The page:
Hutch
    Last edited by Matt Hutchinson; 06-30-2009 at 03:00 AM.

  6. #6
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    matt,
    wire size is determined by amp draw, 10ga wire is suitable for 30amps.
    30 amps of 220 3-phase (low voltage) is about a 10hp motor.
    3-phase motors will run just fine without a ground but it is a very good idea to install one for safetys sake. also if there are any single phase controlls on your equipment (most have) they will make use of the ground wire to complete their circuit.
    i do not use a convertor so can`t offer advice on building one.
    if you are using 10ga wire leaving the convertor you should install a breaker no larger than 30amp between the convertor and the 10ga wire.
    breakers are designed to protect wire not motors.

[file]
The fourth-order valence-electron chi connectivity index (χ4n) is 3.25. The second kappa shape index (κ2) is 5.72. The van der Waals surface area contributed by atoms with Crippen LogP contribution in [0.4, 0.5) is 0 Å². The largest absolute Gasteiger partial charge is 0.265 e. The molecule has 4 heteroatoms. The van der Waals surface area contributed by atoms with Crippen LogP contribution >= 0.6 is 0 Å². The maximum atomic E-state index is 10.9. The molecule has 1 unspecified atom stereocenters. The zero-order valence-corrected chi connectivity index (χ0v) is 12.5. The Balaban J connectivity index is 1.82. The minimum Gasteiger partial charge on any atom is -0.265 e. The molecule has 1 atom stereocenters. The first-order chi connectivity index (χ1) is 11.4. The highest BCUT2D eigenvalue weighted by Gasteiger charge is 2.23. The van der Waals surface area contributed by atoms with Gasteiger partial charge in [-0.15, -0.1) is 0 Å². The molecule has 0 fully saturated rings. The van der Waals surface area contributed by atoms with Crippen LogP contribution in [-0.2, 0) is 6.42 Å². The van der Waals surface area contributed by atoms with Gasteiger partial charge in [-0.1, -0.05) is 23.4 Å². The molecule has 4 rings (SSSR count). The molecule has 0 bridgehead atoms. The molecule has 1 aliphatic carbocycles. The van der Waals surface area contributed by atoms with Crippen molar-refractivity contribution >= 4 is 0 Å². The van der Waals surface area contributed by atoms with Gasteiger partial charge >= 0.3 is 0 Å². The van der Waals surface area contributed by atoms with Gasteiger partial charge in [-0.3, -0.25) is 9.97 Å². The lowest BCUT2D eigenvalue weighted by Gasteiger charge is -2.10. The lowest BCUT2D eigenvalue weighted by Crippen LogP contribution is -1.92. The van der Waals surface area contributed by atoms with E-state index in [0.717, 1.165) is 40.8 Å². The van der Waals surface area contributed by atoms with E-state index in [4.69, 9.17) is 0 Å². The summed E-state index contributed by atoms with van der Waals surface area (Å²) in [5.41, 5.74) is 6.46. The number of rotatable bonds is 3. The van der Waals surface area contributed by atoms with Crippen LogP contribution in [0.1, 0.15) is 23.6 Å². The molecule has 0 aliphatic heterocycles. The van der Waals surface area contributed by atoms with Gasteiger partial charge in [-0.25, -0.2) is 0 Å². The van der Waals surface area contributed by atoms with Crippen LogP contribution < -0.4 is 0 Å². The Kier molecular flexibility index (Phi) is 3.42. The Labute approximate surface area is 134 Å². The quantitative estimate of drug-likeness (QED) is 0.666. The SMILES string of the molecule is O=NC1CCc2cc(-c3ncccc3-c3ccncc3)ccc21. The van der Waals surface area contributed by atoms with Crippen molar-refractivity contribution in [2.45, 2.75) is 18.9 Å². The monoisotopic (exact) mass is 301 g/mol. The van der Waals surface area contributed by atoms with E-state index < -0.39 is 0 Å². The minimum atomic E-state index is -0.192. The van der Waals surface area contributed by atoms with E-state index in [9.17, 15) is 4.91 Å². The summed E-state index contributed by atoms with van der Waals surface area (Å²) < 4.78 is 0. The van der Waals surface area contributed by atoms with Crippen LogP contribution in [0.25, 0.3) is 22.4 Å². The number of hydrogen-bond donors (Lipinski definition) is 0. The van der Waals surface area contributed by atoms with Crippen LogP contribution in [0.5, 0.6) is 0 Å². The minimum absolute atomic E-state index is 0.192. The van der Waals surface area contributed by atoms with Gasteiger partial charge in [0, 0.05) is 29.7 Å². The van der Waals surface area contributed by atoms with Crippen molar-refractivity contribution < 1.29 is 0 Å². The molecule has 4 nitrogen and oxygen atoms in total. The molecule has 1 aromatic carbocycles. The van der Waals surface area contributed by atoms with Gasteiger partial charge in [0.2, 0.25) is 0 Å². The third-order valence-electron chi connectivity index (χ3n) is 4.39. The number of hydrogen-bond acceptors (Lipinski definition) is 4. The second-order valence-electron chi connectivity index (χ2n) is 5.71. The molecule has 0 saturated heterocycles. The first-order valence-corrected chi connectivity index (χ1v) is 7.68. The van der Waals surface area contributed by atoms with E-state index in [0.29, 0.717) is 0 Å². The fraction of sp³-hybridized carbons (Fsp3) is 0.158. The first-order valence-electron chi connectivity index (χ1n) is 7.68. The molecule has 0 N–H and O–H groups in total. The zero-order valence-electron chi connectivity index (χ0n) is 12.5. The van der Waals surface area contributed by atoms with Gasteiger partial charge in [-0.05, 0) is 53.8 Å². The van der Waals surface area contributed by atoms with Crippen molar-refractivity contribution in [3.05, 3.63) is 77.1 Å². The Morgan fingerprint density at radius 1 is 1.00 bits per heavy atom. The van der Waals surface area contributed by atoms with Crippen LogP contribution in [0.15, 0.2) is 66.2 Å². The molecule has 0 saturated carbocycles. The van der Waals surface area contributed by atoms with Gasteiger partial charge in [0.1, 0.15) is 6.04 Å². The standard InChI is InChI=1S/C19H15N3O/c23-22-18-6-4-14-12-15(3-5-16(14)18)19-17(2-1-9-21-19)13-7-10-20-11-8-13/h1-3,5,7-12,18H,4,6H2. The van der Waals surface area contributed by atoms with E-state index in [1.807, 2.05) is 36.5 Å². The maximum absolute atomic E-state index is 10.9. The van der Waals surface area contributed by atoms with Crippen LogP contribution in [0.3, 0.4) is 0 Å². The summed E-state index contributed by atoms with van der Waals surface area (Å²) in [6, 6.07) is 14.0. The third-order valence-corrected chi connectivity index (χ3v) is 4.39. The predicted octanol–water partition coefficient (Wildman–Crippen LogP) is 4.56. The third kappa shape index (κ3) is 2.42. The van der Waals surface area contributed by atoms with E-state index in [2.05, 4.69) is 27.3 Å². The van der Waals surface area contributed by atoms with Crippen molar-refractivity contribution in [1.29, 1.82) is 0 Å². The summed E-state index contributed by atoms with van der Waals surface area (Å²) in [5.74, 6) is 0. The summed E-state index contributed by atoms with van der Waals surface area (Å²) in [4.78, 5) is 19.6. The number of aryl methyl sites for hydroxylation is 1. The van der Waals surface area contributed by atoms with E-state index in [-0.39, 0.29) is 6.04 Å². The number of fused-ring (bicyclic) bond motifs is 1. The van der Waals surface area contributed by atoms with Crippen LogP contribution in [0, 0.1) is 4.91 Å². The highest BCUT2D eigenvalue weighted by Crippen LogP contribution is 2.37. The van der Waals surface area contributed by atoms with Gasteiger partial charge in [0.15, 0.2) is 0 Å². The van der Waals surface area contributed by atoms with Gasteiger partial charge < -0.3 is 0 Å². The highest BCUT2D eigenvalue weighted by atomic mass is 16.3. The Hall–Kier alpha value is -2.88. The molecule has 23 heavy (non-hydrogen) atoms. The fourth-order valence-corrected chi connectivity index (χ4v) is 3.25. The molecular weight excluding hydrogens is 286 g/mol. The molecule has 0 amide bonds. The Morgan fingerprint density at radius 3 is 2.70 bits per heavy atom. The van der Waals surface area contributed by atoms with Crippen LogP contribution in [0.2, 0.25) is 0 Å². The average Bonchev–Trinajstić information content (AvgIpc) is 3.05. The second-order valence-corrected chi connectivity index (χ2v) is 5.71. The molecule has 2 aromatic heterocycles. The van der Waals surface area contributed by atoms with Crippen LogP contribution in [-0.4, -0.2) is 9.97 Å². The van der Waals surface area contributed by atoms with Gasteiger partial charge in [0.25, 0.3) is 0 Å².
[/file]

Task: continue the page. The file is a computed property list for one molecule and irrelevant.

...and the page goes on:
if you want to add motor protection it is best to fuse each line at the controlls.
    [SIZE="1"] associated with several importers and manufacturers.[/SIZE]

  7. #7
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    Quote Originally Posted by tod evans View Post
    .....breakers are designed to protect wire not motors.
    You can not hear that enough. Had this very conversation with clients yesterday about a fuse panel that the fuses (not breakers) had been replaced and with to large a fuse.

    I think I have plans for a 10hp phase convertor. If you scrounge parts it will cost you about $250 to build but it is one of the best designs out there. A friend of mine has been developing it over 10+ years and while not cheap, I really believe his are the best out there. Bruce is always willing to help someone new build one, he lives for this stuff.

    You hit a button, it starts and works with no drama! I am very impressed with mine.
    God grant me the senility to forget the people I never liked anyway,
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    and the eyesight to tell the difference.


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  8. #8
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    Hm